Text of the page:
Craig: Why do you ask that question, Have you migrated a system in the past? Why is it important?
John: Different vendors handle things differently. The automations I talked about earlier, those have been in play. Some systems going from Vendor A to Vendor B, that was a brand new project for Vendor B. And maybe they handle it better now but five years ago, it was brand new to them. So we have a pretty good sense of where things stood at any given point in time. Some of those questions can help us, maybe we need to pull a different report to validate the data, as an example, than we might on a standard migration. So we get into a lot of specific situations, we want to provide a smooth experience and ensure that the data is clean on the other side.
Craig: So when you ask them about migrating systems, you said did you do it yourself or was it a consultant why? Why does that matter whether they did it themselves or they outsourced it?
John: Yeah, it’s a great question. A consultant typically, you’re you’re a consultant, you get paid for this sort of thing.
Craig: Don’t badmouth consultants man. Know your audience.
John: I’m promoting consultants is what I’m doing.
Craig: Read the room.
John: It’s not a bad thing to have someone with the data expertise working on your behalf. Advisors are doing relationship management, portfolio management, many of them are managing their business, managing staff so the ins and outs of data if you can involve an expert, huge plus. So big plug for consultants working on this stuff to ensure a good process. If they did themselves is not necessarily a bad thing because a consultant is not going to know their client base as well as they do so there’s duplicates, the example with with my family. An advisor is gonna know that off the top of their head, you’re going to need to ask. There are pluses and minuses to it, I think we do get a good sense of those that are really tech savvy and those that aren’t and that’s okay. We’re here to help. But people that are really tech savvy, it’s probably going to be a smoother migration process if they handled everything on their own.
Craig: That all makes sense. Working with many other vendors as you guys do, do you hve any advice for other vendors that would help reduce complexity increase the consistency of data and lower the overall cost of managing client data?
John: Really three things I would point to there. One is go above and beyond where you can do it on the front end. It’s gonna serve you well in the long run. The worst thing you can have is people questioning their data after it’s been migrated, they no longer have access to the system, or they don’t have confidence so they have to keep extending their income and provider. Not everybody’s super flexible about that. So we’ll go above and beyond on the front end, asking those questions ensuring the right fit, ensuring that it’s going to be a smooth process to the extent we can begin.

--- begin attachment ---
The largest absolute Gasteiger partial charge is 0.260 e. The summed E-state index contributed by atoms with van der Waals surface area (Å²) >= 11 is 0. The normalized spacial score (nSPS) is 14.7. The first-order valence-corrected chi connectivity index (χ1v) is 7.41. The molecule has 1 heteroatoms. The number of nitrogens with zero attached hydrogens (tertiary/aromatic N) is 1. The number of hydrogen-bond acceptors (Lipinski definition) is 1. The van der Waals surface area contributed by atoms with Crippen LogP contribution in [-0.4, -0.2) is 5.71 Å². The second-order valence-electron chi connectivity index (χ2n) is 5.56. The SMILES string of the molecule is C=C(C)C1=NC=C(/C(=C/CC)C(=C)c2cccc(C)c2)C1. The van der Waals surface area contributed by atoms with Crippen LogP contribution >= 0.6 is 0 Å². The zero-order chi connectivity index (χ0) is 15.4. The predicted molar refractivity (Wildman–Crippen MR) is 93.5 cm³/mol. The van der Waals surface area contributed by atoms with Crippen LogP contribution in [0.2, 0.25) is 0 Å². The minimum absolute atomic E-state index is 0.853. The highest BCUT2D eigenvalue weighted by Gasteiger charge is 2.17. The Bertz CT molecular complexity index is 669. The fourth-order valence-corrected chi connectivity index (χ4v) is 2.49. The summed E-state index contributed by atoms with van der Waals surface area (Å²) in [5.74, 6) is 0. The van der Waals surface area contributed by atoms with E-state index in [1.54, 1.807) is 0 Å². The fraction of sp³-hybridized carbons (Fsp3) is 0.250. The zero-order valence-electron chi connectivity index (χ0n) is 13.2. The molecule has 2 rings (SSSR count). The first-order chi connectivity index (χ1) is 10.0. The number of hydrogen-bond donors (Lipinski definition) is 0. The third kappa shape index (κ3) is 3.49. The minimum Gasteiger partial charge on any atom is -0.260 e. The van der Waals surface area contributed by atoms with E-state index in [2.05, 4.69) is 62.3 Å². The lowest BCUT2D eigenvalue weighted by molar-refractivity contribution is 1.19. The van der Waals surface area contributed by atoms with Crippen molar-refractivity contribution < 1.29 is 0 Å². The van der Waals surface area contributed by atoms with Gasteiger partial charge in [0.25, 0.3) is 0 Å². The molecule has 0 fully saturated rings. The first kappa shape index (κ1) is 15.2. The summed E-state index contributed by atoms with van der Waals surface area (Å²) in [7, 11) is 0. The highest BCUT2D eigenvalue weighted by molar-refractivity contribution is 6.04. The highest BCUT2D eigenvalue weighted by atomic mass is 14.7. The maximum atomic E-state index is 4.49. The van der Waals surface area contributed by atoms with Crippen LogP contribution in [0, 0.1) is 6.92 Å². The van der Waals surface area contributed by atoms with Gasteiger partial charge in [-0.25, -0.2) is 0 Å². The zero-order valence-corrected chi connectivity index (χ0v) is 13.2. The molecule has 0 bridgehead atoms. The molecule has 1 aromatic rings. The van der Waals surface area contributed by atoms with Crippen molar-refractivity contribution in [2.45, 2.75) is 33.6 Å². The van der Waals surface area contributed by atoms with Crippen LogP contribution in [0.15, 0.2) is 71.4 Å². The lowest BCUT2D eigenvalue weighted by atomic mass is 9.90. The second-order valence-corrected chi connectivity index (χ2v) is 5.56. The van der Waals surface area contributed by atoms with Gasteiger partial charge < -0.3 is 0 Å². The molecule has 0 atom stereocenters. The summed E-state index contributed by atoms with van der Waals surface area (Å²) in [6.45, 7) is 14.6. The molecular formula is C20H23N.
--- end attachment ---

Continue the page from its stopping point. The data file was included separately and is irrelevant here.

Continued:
Craig: The front end of the implementation process, not the front end of your system.
John: Correct. It starts with the valuation, not just implementation. So asking good questions during the sales process is a starting point. We don’t have to take any and all comers if they’re not the right fit. So we want to ensure it’s going to be a great experience. The implementation process, the onboarding process, we’re going above and beyond there to ensure that data integrity, you don’t want to lose the confidence of a firm on the front end because then you get a lot of questions down the road. You could see the client just decide I’m going to extend my incumbent until I’m comfortable here. So definitely want to take the extra time to ensure that everyone is comfortable on the front end.
John: Data manipulation I talked about earlier. You want to have some guardrails there, you have to be flexible, but the guard rails on security types being appropriate for the transaction types have those two tightly tied together is an example of being able to limit it. Everybody has manual accounts that they need to enter and manage. But being able to say okay, a stock holding has a very different set of transactions than private equity, limited partnership, accounting, so need to be able to do both and keep them siloed. And then automation I mentioned it’s a double edged sword. Automate where possible but have the error checking the monitoring flags that pop up to try to surface potential issues that you manually look into.
Craig: John, you have answered all of my questions in stellar fashion. I really appreciate it. Where can people find more information about Advyzon?
John: Anyone that’s curious about Advyzon, our website, we’ve got a ton of information there. There is a clear link to click to request a demo that’s going to connect you with the appropriate salesperson. We strongly prefer to do all of these evaluations one on one. So if you’re curious, the website’s a good starting point. The Michael Kitces tech study that was released a week or two ago, we scored very well in those categories of CRM and reporting. So definitely getting a little bit of recognition there. But once you’ve done a little bit of homework, the best way to connect with us is just through the website, do the demo. Even if you’ve only got half an hour to get introduced to Advyzon it’s a good starting point. You’ll make the decision if you want to proceed further.
Craig: Fantastic. John, thanks so much for being on the program.
John: You got it Craig, happy to do it. Thanks for having me.